A core argument of Romney’s presidential campaign is that he knows how to create jobs based on his career in finance. As governor, Romney faced his first test in applying his business background to a slow-growing economy — and data show that the results were unremarkable.
Massachusetts was one of just four states that by the time of the financial crisis still had not recovered all the jobs they had lost during the 2001 recession. And, as Romney’s opponents have pointed out, the state ranked 47th in job creation during his term.
The parallels between Massachusetts then and the country as a whole now point to the same central problem that has dogged the U.S. economy the last three times it’s climbed out of a recession: The recovery hasn’t created enough jobs.
Many state policymakers and economists say Romney struggled to apply his business expertise to Massachusetts’s problems during his tenure.
“There was this tremendous sense of a lost opportunity. Nobody questioned this was an incredibly capable man,” said Stephen Crosby, who was secretary of administration and finance for the two Republican administrations before Romney’s. “If he put his skills to work, in a really dedicated and thoughtful and appropriate way, there was a sense that he could’ve had a much greater positive impact.”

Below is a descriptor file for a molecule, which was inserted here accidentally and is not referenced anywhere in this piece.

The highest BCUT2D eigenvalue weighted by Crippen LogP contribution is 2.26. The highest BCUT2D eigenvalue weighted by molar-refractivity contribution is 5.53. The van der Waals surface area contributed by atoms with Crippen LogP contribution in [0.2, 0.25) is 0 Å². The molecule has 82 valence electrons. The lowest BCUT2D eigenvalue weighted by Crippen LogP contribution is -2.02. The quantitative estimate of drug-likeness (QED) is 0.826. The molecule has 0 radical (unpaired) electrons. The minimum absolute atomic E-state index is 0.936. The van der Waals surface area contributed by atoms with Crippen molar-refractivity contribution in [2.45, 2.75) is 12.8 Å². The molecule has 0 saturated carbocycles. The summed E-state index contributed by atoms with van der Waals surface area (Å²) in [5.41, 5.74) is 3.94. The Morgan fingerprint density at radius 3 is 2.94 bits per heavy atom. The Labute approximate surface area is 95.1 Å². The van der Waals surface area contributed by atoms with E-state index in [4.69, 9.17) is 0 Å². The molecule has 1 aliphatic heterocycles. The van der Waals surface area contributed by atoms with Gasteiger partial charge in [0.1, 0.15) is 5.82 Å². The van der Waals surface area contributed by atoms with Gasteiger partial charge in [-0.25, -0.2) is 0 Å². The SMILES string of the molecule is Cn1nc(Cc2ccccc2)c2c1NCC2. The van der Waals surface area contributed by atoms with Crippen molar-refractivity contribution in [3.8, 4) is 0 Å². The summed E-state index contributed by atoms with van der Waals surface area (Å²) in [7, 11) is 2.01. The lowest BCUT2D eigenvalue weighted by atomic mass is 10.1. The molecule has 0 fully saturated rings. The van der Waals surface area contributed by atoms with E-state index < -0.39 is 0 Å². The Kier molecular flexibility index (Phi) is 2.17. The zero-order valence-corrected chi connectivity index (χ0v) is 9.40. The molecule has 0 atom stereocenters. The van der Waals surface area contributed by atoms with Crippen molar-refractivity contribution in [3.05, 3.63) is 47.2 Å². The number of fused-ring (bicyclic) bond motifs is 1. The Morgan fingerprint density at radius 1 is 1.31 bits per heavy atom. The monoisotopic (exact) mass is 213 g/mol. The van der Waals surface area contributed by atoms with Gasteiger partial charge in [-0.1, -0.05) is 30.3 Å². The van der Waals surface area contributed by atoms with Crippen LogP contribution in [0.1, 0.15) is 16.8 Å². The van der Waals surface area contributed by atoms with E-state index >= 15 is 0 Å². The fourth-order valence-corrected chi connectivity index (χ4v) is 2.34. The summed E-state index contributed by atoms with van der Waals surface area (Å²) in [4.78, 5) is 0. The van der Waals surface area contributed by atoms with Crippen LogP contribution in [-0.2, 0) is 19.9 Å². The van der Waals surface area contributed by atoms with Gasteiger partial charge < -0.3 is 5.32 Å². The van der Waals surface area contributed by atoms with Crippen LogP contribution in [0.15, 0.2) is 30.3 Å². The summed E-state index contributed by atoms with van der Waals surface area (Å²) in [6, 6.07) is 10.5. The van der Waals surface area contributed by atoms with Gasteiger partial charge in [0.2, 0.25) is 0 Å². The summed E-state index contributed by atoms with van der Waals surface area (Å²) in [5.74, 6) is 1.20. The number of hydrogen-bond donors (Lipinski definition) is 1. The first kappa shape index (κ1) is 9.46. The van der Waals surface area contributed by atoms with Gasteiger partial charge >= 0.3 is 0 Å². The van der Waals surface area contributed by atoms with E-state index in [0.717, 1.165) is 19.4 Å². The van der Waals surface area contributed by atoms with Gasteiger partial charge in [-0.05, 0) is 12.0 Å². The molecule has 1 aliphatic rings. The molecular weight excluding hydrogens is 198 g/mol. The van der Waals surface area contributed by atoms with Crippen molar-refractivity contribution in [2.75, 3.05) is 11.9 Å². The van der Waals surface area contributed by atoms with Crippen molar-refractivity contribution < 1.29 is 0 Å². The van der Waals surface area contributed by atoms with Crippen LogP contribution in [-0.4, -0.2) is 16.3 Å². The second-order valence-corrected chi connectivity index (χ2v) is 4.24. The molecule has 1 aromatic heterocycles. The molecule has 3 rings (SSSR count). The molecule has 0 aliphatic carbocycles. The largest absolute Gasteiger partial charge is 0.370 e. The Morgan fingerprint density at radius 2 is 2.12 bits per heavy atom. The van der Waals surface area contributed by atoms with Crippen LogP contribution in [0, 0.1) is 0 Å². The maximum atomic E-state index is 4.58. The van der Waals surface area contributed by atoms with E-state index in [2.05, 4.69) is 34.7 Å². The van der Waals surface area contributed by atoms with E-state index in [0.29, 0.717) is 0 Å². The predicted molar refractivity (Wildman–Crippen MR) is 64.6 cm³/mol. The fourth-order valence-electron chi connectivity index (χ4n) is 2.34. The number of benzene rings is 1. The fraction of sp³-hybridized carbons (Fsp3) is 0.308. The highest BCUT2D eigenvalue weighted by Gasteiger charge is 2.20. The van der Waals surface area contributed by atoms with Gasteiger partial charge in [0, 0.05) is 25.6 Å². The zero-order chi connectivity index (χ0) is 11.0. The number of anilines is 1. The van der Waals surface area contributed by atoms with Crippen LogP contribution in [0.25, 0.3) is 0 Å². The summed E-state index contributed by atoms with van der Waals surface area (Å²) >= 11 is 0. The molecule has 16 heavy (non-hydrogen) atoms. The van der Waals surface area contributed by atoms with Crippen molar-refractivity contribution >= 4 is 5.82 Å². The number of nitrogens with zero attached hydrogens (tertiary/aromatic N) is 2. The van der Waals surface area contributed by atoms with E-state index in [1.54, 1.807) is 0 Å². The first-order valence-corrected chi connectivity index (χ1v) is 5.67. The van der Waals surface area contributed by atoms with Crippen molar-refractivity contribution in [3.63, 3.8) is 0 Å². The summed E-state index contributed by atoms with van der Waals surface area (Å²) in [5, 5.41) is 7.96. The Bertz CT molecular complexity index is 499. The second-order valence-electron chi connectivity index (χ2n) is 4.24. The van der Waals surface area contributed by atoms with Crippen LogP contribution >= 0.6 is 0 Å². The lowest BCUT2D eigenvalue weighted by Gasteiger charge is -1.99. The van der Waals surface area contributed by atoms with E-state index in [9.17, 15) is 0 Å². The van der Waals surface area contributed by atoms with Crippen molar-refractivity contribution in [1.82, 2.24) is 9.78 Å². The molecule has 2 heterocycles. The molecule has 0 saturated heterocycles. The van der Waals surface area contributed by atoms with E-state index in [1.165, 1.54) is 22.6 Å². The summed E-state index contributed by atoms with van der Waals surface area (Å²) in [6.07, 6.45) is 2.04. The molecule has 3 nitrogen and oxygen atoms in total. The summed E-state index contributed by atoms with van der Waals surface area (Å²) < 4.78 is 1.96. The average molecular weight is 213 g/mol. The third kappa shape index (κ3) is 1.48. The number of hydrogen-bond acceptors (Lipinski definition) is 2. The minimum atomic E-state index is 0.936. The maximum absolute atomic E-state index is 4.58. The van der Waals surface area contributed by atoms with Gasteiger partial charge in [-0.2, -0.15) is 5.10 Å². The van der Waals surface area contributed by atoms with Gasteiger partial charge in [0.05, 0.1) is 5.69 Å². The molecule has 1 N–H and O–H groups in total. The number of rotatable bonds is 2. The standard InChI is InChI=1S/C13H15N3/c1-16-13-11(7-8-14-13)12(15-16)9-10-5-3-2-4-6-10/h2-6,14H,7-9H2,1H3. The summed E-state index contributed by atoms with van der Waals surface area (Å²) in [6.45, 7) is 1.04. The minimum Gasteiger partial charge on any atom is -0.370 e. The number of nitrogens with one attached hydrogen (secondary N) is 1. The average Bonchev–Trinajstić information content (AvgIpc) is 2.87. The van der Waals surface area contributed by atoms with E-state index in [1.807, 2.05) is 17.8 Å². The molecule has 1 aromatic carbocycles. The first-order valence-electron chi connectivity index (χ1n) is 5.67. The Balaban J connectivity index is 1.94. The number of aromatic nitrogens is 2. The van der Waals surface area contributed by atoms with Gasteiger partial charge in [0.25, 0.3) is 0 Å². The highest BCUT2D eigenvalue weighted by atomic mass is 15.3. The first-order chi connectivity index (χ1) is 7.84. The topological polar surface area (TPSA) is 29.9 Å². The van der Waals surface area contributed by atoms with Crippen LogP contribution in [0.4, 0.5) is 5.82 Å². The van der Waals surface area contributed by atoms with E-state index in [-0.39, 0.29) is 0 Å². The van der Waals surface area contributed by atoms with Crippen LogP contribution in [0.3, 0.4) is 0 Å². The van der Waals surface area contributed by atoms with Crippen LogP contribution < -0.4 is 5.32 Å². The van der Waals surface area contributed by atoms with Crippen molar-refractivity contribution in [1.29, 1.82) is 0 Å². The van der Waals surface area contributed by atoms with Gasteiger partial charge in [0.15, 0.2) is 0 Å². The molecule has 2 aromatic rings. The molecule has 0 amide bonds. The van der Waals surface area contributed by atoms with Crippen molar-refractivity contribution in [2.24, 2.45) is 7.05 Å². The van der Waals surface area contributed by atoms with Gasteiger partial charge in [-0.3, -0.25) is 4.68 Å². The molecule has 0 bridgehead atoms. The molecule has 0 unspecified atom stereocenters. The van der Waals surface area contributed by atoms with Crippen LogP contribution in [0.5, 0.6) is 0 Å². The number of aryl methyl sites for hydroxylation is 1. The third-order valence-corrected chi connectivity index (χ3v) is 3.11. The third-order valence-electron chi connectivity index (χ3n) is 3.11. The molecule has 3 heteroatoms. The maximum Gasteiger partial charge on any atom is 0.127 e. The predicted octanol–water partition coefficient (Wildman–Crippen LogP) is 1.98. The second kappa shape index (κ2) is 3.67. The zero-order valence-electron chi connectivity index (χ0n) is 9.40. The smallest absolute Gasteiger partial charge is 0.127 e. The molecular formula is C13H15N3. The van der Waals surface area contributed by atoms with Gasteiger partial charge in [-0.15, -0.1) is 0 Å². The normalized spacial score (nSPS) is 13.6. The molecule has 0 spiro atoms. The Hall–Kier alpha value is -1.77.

Romney’s campaign says he curbed the state’s unemployment problem.
“As governor he confronted an economy very similar to Obama’s economy: high unemployment and no job creation,” Romney spokeswoman Andrea Saul said in a statement. “Under his leadership and economic reforms the Massachusetts unemployment rate went from 5.6 percent to 4.7 percent and the state had a positive record of nearly 50,000 new jobs created.”
But Andrew Sum, a professor of economics at Northeastern University, says the unemployment rate fell only because people were leaving the workforce in droves during Romney’s term. Just one state had a bigger drop in its labor force during the same period, according to Sum — that was Louisiana, which was hit by Hurricane Katrina in 2005.
“There was not one measure where the state did well under his term in office. We were below average and often near the bottom,” said Sum, who is also the director of Northeastern’s Center for Labor Market Studies.
A dot-com bust
When Romney entered office in January 2003, Massachusetts was shedding jobs at a faster rate than the country as a whole. The state had ridden the dot-com boom to greater riches, but when the bubble burst, it struggled to stem the losses.
The state had lost about 158,000 jobs, or 4.7 percent of its workforce, from the first quarter of 2001 to the month Romney took office, according to data from the Bureau of Labor Statistics.